Stop blowing, start singing

The vuvuzela trumpet is becoming unpopular with World Cup broadcasters and coaches, but the real problem is that it sto

    Four days into World Cup 2010, and what has really made the tournament stand out so far is the passion and noise from the fans.

    Football crowds can always be relied on to produce or reinvent some great songs to cheer on their team.

    Who can forget Italy's rendition of the riff from the White Stripes' Seven Nation Army at the last World Cup?

    Or England's Three Lions with its "football's coming home" refrain – cheekily stolen by a victorious Germany at Euro '96?

    So, here's my top ten great songs at the World Cup in South Africa so far.

    1. Nrrrrrrrrrrrrrrhhhh

    2. Blllllllrrrrrrrrrrrrrrr

    3. Muuuuuuuuuuuuuuh

    4. Etc

    You know what I'm getting at. Everyone is having a go at the vuvuzela trumpet at the moment. And I'm jumping right on the bandwagon.

    It was fun at first. I was an early convert. I wrote an article on it. I filmed a video on it. I grandly dubbed it the horn of Africa. Well, no more.

    Because it's not what the vuvuzela is. It's what it destroys.

    The vuvuzela is like a tropical ladybird or imported grey squirrel devastating the native stock of weaker ladybirds or squirrels.

    Invading nature

    I stood on a hill two miles away from the Royal Bafokeng Stadium in Rustenburg on Tuesday and all I could hear was the blare of thousands of plastic trumpets invading nature. And this was just for New Zealand vs Slovakia.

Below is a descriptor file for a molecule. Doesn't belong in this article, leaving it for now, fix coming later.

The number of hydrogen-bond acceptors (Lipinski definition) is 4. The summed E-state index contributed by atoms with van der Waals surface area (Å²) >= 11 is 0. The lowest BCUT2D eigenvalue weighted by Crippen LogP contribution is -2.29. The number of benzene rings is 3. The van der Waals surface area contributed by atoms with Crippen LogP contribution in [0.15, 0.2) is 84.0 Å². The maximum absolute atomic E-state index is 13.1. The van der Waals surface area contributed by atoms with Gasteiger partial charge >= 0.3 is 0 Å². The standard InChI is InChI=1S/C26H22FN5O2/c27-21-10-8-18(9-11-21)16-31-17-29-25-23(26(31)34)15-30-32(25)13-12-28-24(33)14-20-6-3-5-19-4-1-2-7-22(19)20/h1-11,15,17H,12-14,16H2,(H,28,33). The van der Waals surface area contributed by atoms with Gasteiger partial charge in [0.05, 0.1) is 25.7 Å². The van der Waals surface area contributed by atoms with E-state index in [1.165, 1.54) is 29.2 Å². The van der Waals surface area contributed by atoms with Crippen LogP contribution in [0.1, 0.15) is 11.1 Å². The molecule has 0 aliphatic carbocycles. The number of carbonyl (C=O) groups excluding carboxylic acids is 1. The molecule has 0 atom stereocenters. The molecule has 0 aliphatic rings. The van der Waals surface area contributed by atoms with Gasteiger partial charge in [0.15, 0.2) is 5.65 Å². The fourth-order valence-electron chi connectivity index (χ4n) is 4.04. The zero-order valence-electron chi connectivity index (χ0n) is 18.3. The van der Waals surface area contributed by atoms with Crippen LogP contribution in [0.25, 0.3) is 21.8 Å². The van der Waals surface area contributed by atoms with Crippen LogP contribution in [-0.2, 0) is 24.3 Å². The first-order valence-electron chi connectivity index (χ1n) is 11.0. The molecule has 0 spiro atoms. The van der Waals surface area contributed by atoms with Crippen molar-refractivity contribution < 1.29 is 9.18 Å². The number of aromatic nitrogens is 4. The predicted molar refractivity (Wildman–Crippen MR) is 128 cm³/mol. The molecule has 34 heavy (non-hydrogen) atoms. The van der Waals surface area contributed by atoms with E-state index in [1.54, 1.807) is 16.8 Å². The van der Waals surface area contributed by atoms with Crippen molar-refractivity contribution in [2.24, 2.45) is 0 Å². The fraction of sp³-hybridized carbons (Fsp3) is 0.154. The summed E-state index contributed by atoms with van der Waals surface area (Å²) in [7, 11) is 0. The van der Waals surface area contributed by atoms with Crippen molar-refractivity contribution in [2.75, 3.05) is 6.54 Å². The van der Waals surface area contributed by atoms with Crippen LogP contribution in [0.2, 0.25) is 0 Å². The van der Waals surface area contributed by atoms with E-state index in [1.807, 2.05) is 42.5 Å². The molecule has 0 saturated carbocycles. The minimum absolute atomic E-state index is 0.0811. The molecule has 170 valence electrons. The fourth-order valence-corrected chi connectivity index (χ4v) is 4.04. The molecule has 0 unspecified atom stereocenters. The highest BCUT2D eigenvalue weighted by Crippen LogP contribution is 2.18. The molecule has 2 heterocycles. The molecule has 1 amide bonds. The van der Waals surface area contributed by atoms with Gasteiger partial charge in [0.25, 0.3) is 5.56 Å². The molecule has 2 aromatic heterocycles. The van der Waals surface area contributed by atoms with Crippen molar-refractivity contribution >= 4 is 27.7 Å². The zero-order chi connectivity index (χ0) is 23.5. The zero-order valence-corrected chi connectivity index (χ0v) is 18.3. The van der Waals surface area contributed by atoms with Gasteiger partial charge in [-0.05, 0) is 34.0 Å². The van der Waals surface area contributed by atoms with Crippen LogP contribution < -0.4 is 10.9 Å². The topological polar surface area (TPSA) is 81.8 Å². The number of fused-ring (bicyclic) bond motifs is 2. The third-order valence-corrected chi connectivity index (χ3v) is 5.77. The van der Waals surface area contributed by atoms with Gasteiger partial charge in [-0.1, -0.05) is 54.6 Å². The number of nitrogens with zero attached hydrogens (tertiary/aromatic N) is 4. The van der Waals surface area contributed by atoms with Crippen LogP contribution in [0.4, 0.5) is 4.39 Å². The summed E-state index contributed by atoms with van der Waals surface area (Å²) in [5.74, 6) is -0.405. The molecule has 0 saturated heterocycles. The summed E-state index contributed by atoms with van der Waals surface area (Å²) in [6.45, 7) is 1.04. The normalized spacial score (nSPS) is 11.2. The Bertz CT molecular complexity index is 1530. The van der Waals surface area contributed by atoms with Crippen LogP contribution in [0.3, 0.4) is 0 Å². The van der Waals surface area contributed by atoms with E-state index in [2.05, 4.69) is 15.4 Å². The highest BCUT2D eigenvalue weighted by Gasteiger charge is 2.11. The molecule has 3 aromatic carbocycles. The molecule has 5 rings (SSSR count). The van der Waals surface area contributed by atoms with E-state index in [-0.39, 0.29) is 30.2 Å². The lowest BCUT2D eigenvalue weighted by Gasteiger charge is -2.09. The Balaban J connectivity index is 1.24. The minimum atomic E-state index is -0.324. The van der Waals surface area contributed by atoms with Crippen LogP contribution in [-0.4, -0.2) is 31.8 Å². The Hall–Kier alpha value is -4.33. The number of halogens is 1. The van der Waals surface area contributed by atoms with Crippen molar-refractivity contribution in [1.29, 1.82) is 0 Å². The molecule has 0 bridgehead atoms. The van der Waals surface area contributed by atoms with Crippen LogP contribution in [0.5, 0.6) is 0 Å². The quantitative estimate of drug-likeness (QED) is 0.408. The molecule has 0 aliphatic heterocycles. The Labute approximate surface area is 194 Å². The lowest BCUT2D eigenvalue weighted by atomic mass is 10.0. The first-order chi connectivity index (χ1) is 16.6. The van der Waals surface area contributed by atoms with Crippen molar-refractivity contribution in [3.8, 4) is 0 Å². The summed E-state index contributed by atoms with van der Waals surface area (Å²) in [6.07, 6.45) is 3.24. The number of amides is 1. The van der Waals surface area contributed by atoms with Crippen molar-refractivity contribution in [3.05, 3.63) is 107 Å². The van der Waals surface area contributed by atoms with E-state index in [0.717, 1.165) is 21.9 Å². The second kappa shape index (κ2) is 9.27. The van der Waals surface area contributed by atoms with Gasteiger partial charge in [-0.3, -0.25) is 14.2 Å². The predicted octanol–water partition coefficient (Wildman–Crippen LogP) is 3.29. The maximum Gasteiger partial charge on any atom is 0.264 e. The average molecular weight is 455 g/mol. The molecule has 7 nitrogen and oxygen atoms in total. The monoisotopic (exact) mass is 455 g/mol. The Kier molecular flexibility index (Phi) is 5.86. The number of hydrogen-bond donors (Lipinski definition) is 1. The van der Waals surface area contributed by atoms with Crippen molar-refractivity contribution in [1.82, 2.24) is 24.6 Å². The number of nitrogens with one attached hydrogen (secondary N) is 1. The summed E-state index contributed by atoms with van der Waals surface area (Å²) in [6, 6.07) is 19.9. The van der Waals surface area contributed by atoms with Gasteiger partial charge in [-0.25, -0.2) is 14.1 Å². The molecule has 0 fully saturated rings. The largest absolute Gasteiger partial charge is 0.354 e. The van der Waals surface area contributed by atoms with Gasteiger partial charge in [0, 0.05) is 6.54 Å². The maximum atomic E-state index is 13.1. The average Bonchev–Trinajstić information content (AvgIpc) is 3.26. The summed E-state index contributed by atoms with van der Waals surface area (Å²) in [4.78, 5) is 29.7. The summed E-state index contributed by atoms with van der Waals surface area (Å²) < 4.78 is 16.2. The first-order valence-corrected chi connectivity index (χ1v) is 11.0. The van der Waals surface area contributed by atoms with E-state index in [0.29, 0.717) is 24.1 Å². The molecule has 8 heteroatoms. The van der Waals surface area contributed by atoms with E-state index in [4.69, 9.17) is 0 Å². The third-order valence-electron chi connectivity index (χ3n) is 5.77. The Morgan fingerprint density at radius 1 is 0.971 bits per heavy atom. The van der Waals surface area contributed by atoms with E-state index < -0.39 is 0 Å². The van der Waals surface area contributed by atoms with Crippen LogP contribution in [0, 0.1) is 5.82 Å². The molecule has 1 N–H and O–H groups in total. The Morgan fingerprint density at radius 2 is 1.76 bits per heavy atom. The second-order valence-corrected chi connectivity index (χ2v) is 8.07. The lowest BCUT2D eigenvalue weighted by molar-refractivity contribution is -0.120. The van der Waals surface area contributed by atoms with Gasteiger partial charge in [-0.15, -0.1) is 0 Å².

Where was the chorus of, "And it's Newwww Zealand / Newwww Zealand FC / They're by far the greatest team / The world has ever seen"..?

    Could I catch the strains of, "There's only one Vladimir Weiss / One Vladimir Weiss / Walking along / Singing a song / Walking in a Slovakian wonderland"..?

    So these aren't two of the greatest songs a crowd could sing. But football crowds are inventive, and we're being denied some great new tunes by the vuvuzela craze.

    When else does the common man get the chance to make their mark on the music scene? Japan have their karaoke but what about the rest of us?

    Ten vuvuzelas can drown out the singing of 200 fans who could have got thousands more to join in with them. There is nothing like a stadium in full voice.

    And there is nothing like sets of rival fans singing songs at each other. The result can be hilarious. If unprintable.

    Maybe it's just because I'm English, and I have already seen fan culture die a slow corporate death at home.

    At Manchester United or Arsenal you will find tens of thousands of "supporters" sitting quietly in their seats, perhaps getting up to clap when a goal is scored.

    A few thousand will sing, but it is hardly the roar that used to come from the terraces in the old days.

    Now it seems the garish bugles are about to make an appearance in leagues around the world.

    The last thing we need to kill off singing at football matches is a load of cheap trumpets. The fool banging a drum at the back is bad enough.

    So please, South Africa. Have your fun. Sell your vuvuzelas. Blow them lustily until July 11.

    Just make sure you confiscate them at the airport.


    Survivor stories from Super Typhoon Haiyan

    Survivor stories from Super Typhoon Haiyan

    The Philippines’ Typhoon Haiyan was the strongest storm ever to make landfall. Five years on, we revisit this story.

    How Moscow lost Riyadh in 1938

    How Moscow lost Riyadh in 1938

    Russian-Saudi relations could be very different today, if Stalin hadn't killed the Soviet ambassador to Saudi Arabia.

    We Are Still Here: A Story from Native Alaska

    We Are Still Here: A Story from Native Alaska

    From Qatar to Alaska, a personal journey exploring what it means to belong when your culture is endangered.